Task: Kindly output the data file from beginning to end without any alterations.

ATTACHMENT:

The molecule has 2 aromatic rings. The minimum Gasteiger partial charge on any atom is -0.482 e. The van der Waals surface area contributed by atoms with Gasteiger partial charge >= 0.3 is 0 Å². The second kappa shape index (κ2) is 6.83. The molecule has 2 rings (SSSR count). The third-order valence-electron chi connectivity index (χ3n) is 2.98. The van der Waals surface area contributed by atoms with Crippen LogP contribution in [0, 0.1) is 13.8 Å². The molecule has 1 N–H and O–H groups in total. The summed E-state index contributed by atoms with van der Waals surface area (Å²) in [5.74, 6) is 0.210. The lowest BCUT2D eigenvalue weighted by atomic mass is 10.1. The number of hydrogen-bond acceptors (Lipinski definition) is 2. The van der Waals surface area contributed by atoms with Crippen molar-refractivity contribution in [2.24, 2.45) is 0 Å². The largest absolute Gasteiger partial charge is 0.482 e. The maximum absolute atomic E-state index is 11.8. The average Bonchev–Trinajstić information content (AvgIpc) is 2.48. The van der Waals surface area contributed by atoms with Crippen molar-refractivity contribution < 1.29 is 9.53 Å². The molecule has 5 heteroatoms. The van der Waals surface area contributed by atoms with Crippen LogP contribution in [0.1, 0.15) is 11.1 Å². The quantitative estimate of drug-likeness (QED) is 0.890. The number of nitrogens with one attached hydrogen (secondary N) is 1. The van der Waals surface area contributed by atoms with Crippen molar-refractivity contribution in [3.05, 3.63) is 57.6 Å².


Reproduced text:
The molecule has 2 aromatic rings. The minimum Gasteiger partial charge on any atom is -0.482 e. The van der Waals surface area contributed by atoms with Gasteiger partial charge >= 0.3 is 0 Å². The second kappa shape index (κ2) is 6.83. The molecule has 2 rings (SSSR count). The third-order valence-electron chi connectivity index (χ3n) is 2.98. The van der Waals surface area contributed by atoms with Crippen LogP contribution in [0, 0.1) is 13.8 Å². The molecule has 1 N–H and O–H groups in total. The summed E-state index contributed by atoms with van der Waals surface area (Å²) in [5.74, 6) is 0.210. The lowest BCUT2D eigenvalue weighted by atomic mass is 10.1. The number of hydrogen-bond acceptors (Lipinski definition) is 2. The van der Waals surface area contributed by atoms with Crippen molar-refractivity contribution in [2.24, 2.45) is 0 Å². The largest absolute Gasteiger partial charge is 0.482 e. The maximum absolute atomic E-state index is 11.8. The average Bonchev–Trinajstić information content (AvgIpc) is 2.48. The van der Waals surface area contributed by atoms with Crippen molar-refractivity contribution < 1.29 is 9.53 Å². The molecule has 5 heteroatoms. The van der Waals surface area contributed by atoms with Crippen LogP contribution in [0.1, 0.15) is 11.1 Å². The quantitative estimate of drug-likeness (QED) is 0.890. The number of nitrogens with one attached hydrogen (secondary N) is 1. The van der Waals surface area contributed by atoms with Crippen molar-refractivity contribution in [3.05, 3.63) is 57.6 Å².